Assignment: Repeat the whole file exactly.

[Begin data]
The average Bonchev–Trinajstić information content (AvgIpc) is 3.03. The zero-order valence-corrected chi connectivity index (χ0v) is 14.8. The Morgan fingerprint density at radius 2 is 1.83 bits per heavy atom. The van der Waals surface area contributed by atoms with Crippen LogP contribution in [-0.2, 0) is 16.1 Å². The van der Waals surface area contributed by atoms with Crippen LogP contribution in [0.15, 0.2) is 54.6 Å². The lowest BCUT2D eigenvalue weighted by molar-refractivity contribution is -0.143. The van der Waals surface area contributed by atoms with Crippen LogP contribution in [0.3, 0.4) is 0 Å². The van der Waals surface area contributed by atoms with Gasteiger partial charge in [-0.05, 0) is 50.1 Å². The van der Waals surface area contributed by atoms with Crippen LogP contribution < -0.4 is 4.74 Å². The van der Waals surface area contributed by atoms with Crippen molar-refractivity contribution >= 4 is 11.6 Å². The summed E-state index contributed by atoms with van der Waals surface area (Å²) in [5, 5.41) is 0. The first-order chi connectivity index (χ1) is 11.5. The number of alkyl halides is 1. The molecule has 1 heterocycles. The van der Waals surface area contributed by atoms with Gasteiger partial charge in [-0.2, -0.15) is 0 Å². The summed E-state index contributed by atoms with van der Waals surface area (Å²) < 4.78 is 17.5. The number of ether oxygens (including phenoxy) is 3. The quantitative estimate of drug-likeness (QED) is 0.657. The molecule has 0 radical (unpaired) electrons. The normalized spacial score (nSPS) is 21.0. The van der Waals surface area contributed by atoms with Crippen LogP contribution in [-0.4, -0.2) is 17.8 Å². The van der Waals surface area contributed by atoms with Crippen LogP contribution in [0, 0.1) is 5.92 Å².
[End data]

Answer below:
The average Bonchev–Trinajstić information content (AvgIpc) is 3.03. The zero-order valence-corrected chi connectivity index (χ0v) is 14.8. The Morgan fingerprint density at radius 2 is 1.83 bits per heavy atom. The van der Waals surface area contributed by atoms with Crippen LogP contribution in [-0.2, 0) is 16.1 Å². The van der Waals surface area contributed by atoms with Crippen LogP contribution in [0.15, 0.2) is 54.6 Å². The lowest BCUT2D eigenvalue weighted by molar-refractivity contribution is -0.143. The van der Waals surface area contributed by atoms with Crippen LogP contribution in [0.3, 0.4) is 0 Å². The van der Waals surface area contributed by atoms with Gasteiger partial charge in [-0.05, 0) is 50.1 Å². The van der Waals surface area contributed by atoms with Crippen LogP contribution < -0.4 is 4.74 Å². The van der Waals surface area contributed by atoms with Crippen molar-refractivity contribution >= 4 is 11.6 Å². The summed E-state index contributed by atoms with van der Waals surface area (Å²) in [5, 5.41) is 0. The first-order chi connectivity index (χ1) is 11.5. The number of alkyl halides is 1. The molecule has 1 heterocycles. The van der Waals surface area contributed by atoms with Gasteiger partial charge in [-0.2, -0.15) is 0 Å². The summed E-state index contributed by atoms with van der Waals surface area (Å²) < 4.78 is 17.5. The number of ether oxygens (including phenoxy) is 3. The quantitative estimate of drug-likeness (QED) is 0.657. The molecule has 0 radical (unpaired) electrons. The normalized spacial score (nSPS) is 21.0. The van der Waals surface area contributed by atoms with Crippen LogP contribution in [-0.4, -0.2) is 17.8 Å². The van der Waals surface area contributed by atoms with Crippen LogP contribution in [0, 0.1) is 5.92 Å².